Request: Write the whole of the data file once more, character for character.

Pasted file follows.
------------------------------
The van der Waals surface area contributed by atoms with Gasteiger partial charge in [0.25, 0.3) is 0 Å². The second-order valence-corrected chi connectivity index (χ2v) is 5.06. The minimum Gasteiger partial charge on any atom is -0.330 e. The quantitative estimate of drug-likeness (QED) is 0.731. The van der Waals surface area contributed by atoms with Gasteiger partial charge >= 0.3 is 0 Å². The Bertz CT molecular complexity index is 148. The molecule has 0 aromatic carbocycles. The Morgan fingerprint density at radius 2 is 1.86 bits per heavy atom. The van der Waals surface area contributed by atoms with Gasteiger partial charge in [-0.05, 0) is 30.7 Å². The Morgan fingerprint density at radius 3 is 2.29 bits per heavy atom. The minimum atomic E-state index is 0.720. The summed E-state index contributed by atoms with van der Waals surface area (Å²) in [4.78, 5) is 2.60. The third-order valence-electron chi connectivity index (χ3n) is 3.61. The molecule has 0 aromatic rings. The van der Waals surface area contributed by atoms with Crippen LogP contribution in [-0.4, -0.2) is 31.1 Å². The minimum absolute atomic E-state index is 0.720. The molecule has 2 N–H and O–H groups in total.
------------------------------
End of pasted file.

The van der Waals surface area contributed by atoms with Gasteiger partial charge in [0.25, 0.3) is 0 Å². The second-order valence-corrected chi connectivity index (χ2v) is 5.06. The minimum Gasteiger partial charge on any atom is -0.330 e. The quantitative estimate of drug-likeness (QED) is 0.731. The van der Waals surface area contributed by atoms with Gasteiger partial charge >= 0.3 is 0 Å². The Bertz CT molecular complexity index is 148. The molecule has 0 aromatic carbocycles. The Morgan fingerprint density at radius 2 is 1.86 bits per heavy atom. The van der Waals surface area contributed by atoms with Gasteiger partial charge in [-0.05, 0) is 30.7 Å². The Morgan fingerprint density at radius 3 is 2.29 bits per heavy atom. The minimum atomic E-state index is 0.720. The summed E-state index contributed by atoms with van der Waals surface area (Å²) in [4.78, 5) is 2.60. The third-order valence-electron chi connectivity index (χ3n) is 3.61. The molecule has 0 aromatic rings. The van der Waals surface area contributed by atoms with Crippen LogP contribution in [-0.4, -0.2) is 31.1 Å². The minimum absolute atomic E-state index is 0.720. The molecule has 2 N–H and O–H groups in total.